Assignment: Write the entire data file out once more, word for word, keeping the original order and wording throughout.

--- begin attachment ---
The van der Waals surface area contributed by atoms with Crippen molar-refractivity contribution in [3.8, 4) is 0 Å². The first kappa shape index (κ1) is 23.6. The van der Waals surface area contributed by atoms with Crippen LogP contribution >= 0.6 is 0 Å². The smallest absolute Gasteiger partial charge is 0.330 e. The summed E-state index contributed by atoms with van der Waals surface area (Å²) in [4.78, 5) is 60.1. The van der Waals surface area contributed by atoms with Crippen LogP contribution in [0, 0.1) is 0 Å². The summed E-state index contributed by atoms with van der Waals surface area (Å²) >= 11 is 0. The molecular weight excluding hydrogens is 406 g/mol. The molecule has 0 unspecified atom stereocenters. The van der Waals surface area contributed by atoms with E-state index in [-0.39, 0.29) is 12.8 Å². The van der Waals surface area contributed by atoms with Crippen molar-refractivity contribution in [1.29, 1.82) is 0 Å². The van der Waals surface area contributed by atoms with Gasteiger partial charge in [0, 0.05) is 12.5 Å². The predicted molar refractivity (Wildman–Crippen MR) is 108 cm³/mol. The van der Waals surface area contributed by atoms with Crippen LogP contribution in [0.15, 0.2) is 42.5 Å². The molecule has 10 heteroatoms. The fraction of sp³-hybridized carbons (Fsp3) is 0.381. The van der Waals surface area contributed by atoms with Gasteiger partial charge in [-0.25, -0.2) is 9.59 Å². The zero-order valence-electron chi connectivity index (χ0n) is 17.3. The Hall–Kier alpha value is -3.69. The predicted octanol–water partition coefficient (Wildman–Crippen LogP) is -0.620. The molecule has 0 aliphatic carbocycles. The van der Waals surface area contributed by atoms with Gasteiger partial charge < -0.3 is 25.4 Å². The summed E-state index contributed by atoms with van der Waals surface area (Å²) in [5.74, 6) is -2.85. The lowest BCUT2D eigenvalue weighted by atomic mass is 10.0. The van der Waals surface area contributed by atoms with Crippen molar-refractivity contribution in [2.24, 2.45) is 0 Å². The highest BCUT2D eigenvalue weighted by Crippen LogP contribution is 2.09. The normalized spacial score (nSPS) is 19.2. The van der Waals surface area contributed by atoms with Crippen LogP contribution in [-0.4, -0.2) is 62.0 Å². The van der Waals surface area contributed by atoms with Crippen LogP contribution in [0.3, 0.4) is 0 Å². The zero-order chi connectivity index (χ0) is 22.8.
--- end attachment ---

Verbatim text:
The van der Waals surface area contributed by atoms with Crippen molar-refractivity contribution in [3.8, 4) is 0 Å². The first kappa shape index (κ1) is 23.6. The van der Waals surface area contributed by atoms with Crippen LogP contribution >= 0.6 is 0 Å². The smallest absolute Gasteiger partial charge is 0.330 e. The summed E-state index contributed by atoms with van der Waals surface area (Å²) in [4.78, 5) is 60.1. The van der Waals surface area contributed by atoms with Crippen LogP contribution in [0, 0.1) is 0 Å². The summed E-state index contributed by atoms with van der Waals surface area (Å²) >= 11 is 0. The molecular weight excluding hydrogens is 406 g/mol. The molecule has 0 unspecified atom stereocenters. The van der Waals surface area contributed by atoms with E-state index in [-0.39, 0.29) is 12.8 Å². The van der Waals surface area contributed by atoms with Crippen molar-refractivity contribution in [1.29, 1.82) is 0 Å². The van der Waals surface area contributed by atoms with Gasteiger partial charge in [0, 0.05) is 12.5 Å². The predicted molar refractivity (Wildman–Crippen MR) is 108 cm³/mol. The van der Waals surface area contributed by atoms with Crippen LogP contribution in [0.15, 0.2) is 42.5 Å². The molecule has 10 heteroatoms. The fraction of sp³-hybridized carbons (Fsp3) is 0.381. The van der Waals surface area contributed by atoms with Gasteiger partial charge in [-0.25, -0.2) is 9.59 Å². The zero-order valence-electron chi connectivity index (χ0n) is 17.3. The Hall–Kier alpha value is -3.69. The predicted octanol–water partition coefficient (Wildman–Crippen LogP) is -0.620. The molecule has 0 aliphatic carbocycles. The van der Waals surface area contributed by atoms with Gasteiger partial charge < -0.3 is 25.4 Å². The summed E-state index contributed by atoms with van der Waals surface area (Å²) in [5.74, 6) is -2.85. The lowest BCUT2D eigenvalue weighted by atomic mass is 10.0. The van der Waals surface area contributed by atoms with Crippen molar-refractivity contribution in [2.24, 2.45) is 0 Å². The highest BCUT2D eigenvalue weighted by Crippen LogP contribution is 2.09. The normalized spacial score (nSPS) is 19.2. The van der Waals surface area contributed by atoms with Crippen LogP contribution in [-0.4, -0.2) is 62.0 Å². The van der Waals surface area contributed by atoms with Crippen LogP contribution in [0.3, 0.4) is 0 Å². The zero-order chi connectivity index (χ0) is 22.8.